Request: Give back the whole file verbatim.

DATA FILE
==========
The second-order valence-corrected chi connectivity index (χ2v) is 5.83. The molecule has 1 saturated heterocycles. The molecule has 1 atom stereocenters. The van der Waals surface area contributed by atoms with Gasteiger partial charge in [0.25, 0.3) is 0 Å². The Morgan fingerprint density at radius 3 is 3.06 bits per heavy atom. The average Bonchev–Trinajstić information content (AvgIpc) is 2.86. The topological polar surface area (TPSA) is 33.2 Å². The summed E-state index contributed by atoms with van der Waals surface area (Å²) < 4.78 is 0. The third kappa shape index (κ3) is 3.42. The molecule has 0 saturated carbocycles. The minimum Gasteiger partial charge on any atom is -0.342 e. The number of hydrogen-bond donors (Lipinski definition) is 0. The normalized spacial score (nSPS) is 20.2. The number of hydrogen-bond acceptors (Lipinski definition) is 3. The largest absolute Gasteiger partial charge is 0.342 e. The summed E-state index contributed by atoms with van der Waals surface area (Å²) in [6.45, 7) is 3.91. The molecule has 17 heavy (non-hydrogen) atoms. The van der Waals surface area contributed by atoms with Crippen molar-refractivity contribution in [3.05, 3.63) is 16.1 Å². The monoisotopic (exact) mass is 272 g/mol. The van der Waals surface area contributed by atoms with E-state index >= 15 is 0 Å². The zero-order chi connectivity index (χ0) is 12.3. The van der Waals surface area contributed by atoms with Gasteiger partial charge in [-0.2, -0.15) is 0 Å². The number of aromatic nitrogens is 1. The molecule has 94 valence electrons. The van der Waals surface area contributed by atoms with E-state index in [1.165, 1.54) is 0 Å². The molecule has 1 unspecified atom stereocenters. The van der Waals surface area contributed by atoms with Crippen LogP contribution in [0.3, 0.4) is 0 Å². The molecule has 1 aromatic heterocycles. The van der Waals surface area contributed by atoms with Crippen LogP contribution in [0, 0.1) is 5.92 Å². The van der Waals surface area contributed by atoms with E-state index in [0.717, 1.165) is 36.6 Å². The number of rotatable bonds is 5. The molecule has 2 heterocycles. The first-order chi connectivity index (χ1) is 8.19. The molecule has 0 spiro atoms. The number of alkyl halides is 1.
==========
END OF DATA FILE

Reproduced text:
The second-order valence-corrected chi connectivity index (χ2v) is 5.83. The molecule has 1 saturated heterocycles. The molecule has 1 atom stereocenters. The van der Waals surface area contributed by atoms with Gasteiger partial charge in [0.25, 0.3) is 0 Å². The Morgan fingerprint density at radius 3 is 3.06 bits per heavy atom. The average Bonchev–Trinajstić information content (AvgIpc) is 2.86. The topological polar surface area (TPSA) is 33.2 Å². The summed E-state index contributed by atoms with van der Waals surface area (Å²) < 4.78 is 0. The third kappa shape index (κ3) is 3.42. The molecule has 0 saturated carbocycles. The minimum Gasteiger partial charge on any atom is -0.342 e. The number of hydrogen-bond donors (Lipinski definition) is 0. The normalized spacial score (nSPS) is 20.2. The number of hydrogen-bond acceptors (Lipinski definition) is 3. The largest absolute Gasteiger partial charge is 0.342 e. The summed E-state index contributed by atoms with van der Waals surface area (Å²) in [6.45, 7) is 3.91. The molecule has 17 heavy (non-hydrogen) atoms. The van der Waals surface area contributed by atoms with Crippen molar-refractivity contribution in [3.05, 3.63) is 16.1 Å². The monoisotopic (exact) mass is 272 g/mol. The van der Waals surface area contributed by atoms with E-state index >= 15 is 0 Å². The zero-order chi connectivity index (χ0) is 12.3. The van der Waals surface area contributed by atoms with Gasteiger partial charge in [-0.2, -0.15) is 0 Å². The number of aromatic nitrogens is 1. The molecule has 94 valence electrons. The van der Waals surface area contributed by atoms with E-state index in [1.165, 1.54) is 0 Å². The molecule has 1 unspecified atom stereocenters. The van der Waals surface area contributed by atoms with Crippen LogP contribution in [0.3, 0.4) is 0 Å². The molecule has 1 aromatic heterocycles. The van der Waals surface area contributed by atoms with Crippen LogP contribution in [0, 0.1) is 5.92 Å². The van der Waals surface area contributed by atoms with E-state index in [0.717, 1.165) is 36.6 Å². The number of rotatable bonds is 5. The molecule has 2 heterocycles. The first-order chi connectivity index (χ1) is 8.19. The molecule has 0 spiro atoms. The number of alkyl halides is 1.